Hooray Robot Apocalypse! Read Hard Boiled!

As a fan of Pete's Basement you may know that I'm not a big comic book reader. But that doesn't mean I am without love for the paneled storytelling form. In a time before ’WWW’ was something any sane person would say, around age thirteen, I spent many afternoons at my local Library. Somehow, perhaps via particles traveling backwards in time from the writing of this very article, a copy of Frank Miller and Geoff Darrow's Hard Boiled seemed to magically appear onto those cold metal shelves.

A cool older library worker alerted me to its existence.

"...we have Hard Boiled!" he said, "I don't know how, but we have Hard Boiled!"

There it was, harsh and green in that fluorescent light, an oversized middle finger next to several stout collections of Garfield, Calvin and Hobbs, and the Far Side.

Futuristic freaks, underboobs, and big guns adorned the cover, titled with bold slab type interspaced with cool highway-diner-sign font. I vaguely remember that book blowing up my whole world at that tender age.

A quick flip through revealed the most twisted insane art I'd ever seen, and more guns, and robots, and lots more boobs. I slapped that paperback closed with a twap. Clutching it close I quickly looked left then right.

Surely I couldn't just walk up to the counter and check this book out. Or could I?

Surely the pug-faced short-haired woman in the clear pink plastic framed aviators would look me squarely in my fresh teen face and say "I'm sorry young man, how did this obscene trash slip in here? Also you are under arrest."

But she didn't.

Library card - beep. Book barcode - beep.
Not a word, just soft tap-tap of stamp to pad then card and a slide of paper against paper. I push my way through the gate and she slips me the book on the other side. "I made it," I thought.

And a joyous block and a half home and ... there it was. All mine for two whole weeks. Straight to my room to pour over every page and panel a hundred times.

If you're familiar with Frank Miller's more famous work Sin City, then you're prepared for the tone of Hard Boiled, but not the depths of this book. It's like Sin City took a bunch of speed and acid, a week after swearing off its prescription antipsychotics.

Delusion. Revolution. A gritty future where mass orgies casually occur on random street corners, mega-corporate kingpins, and tax collectors who execute their charge with extreme violent prejudice. Or at least that's what we're led to believe.

In the first few pages the main character Nixon, busted-up and broken, standing at the dead-end of a brick-wall-alley, guns down a 'tax dodger' while being blasted with hundreds of rounds of ammo from the approaching car's built-in Gatling guns. They collide and Nixon is smashed against the window, driver shot and dead, and they crash through the brick wall into some crazy sex-club-thunderdome-thing. A voice from the car indicates that its self destruct has been activated, and moments later Nixon is the only one miraculously left, thrown from the blast.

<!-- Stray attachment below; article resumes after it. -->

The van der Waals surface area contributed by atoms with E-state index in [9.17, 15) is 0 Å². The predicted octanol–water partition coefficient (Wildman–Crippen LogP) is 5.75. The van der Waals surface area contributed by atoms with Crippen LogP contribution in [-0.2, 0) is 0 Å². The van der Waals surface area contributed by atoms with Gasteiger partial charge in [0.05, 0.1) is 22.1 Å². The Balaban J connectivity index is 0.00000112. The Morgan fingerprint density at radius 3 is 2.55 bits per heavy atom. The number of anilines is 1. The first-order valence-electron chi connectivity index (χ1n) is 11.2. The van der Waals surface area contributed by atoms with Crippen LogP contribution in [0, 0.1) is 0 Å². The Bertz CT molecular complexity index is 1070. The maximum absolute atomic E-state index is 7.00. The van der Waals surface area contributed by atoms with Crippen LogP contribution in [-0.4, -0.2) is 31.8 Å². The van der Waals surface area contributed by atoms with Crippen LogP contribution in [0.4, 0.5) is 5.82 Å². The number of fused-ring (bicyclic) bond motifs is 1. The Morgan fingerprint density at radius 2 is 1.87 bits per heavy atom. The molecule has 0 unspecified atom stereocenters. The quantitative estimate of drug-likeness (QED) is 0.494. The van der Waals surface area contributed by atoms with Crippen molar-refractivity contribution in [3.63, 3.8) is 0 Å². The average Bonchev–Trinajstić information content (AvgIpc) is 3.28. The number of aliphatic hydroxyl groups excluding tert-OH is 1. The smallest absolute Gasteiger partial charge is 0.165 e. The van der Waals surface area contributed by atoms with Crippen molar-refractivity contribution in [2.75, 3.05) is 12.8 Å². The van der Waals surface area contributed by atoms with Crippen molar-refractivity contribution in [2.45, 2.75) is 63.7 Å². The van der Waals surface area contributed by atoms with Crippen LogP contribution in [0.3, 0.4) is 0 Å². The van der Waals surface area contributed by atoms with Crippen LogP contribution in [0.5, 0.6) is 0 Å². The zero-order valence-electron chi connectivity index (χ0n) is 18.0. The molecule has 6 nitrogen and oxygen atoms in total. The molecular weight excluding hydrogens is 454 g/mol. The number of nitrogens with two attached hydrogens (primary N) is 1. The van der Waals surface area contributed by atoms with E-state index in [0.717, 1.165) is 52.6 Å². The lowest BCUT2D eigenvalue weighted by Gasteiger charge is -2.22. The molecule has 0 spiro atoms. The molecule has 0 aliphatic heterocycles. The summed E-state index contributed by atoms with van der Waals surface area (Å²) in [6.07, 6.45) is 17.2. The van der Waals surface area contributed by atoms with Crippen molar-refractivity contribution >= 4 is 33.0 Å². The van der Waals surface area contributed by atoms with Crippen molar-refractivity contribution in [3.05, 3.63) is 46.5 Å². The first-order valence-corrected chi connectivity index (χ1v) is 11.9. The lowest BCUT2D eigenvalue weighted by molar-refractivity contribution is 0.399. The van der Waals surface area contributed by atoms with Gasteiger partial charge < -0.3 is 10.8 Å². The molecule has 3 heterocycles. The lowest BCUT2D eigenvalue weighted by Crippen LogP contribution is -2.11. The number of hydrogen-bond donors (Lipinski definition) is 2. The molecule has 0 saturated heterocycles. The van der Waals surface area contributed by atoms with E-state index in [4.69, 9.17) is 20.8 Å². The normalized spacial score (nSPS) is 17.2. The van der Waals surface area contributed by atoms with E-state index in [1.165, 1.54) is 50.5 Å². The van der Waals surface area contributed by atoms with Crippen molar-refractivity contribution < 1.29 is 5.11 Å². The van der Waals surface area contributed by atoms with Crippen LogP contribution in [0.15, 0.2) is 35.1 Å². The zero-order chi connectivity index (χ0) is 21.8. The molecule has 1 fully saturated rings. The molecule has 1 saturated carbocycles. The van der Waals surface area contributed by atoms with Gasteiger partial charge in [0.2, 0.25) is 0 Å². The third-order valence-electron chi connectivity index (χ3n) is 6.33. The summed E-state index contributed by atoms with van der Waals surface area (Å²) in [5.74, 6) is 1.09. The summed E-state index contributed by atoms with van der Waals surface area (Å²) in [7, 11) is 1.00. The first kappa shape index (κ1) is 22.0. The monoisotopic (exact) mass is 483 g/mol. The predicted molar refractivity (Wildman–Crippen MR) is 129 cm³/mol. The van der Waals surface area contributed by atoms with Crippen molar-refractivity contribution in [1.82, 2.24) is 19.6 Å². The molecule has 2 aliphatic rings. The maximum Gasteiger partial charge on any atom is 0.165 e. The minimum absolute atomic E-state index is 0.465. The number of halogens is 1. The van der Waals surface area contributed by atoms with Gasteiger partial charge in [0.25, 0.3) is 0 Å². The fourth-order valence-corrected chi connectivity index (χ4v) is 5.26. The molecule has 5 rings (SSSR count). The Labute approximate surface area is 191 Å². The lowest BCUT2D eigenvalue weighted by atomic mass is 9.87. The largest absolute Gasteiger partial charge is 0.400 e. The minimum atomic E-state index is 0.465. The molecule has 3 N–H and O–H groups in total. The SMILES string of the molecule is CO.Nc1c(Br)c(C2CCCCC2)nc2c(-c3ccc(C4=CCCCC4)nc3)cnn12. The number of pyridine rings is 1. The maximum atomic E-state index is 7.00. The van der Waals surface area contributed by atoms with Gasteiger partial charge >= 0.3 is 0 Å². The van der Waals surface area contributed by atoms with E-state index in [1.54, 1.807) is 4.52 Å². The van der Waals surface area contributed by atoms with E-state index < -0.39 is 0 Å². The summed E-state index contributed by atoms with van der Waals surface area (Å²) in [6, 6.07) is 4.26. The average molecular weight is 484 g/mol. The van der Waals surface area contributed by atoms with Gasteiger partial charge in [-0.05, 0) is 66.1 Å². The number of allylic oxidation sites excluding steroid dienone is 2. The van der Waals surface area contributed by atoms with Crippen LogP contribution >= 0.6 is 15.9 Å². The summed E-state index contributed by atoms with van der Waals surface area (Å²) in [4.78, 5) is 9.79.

He is next being reassembled in a sick jacked-up operating room reminiscent of something out of The Matrix (Not surprising considering Geoff Darrow did a lot of the concept art for that movie.) He wakes up as if it was all a nightmare, which prompts his smoking hot wife to have sex with him-- right in front of their two young kids-- who meanwhile prepare a needle and inject him with something, which quickly makes him slip away and forget his life's strange abnormality.

There's just no way around it, Frank Miller is fucked up.

The plot, twists and bugs out as the book progresses. Robot revolutionaries, giant nude fat guys guzzling soda can after soda can and being tended to by tiny windup naked chicks, talking dogs and robot sex.

But the art is in my mind the main reason you must see this book. There is really nothing to prepare you for the intensity and sheer magnitude of detail contained in every panel.

A flurry of shell casings on one page. Hordes of revelers in the chainsaw orgy scene. Streets filled with scores of retro-looking vehicles extending to the horizon. The grime of the city is carefully illustrated. Geoff Darrow has achieved a graphic feat beyond anything I've ever seen before.

But density aside, all of it beautifully executed. And buildings and machinery and people rendered as carefully and dimensional as the finest industrial designer. Tons of Easter eggs and logos tattooed on every surface.

I got the chance to talk with Geoff at the New York Comic Con. He's a wise-cracking smart-ass with a love for old episodes of Police Squad! Calmly drawing away on books and posters with a blue sharpie marker for a line of fans. And humbly he remarks to me, “I don't think I draw very well, … but I thought if I put a lot of effort into it, at least I'd get an 'A' for effort …” as he keeps trying to nervously ruin our interview by holding up a bottle of diet coke to the camera. What I failed to ask him is how long the pages took him to do, but something told me he must get asked that a lot.

Pete's Basement interview with Geof Darrow

That thirteen year old kid in me always perks right back up when I thumb through the pages of Hard Boiled. I bought my very own copy when I could later in life.

Recently, an awesome long-time fan and friend of the show, Jorge Burgos, presented me with a copy of Big Damn Hard Boiled, signed to me by Darrow.

It's an oversized ink-only version of the whole book. No color, no words. Only clean and smooth black line on white.

I turn those giant pages often and lose myself in the incredible world created by these two titans of the sequential art arts.

Hard Boiled on Amazon

Big Damn Hard Boiled on Amazon


Whoa whoa. That picture where

Whoa whoa. That picture where the dude is covered in barbed wire and glass! He's one hardcore Mother. After all this, all that's left is to get set on fire and swim through a lake of piranhas.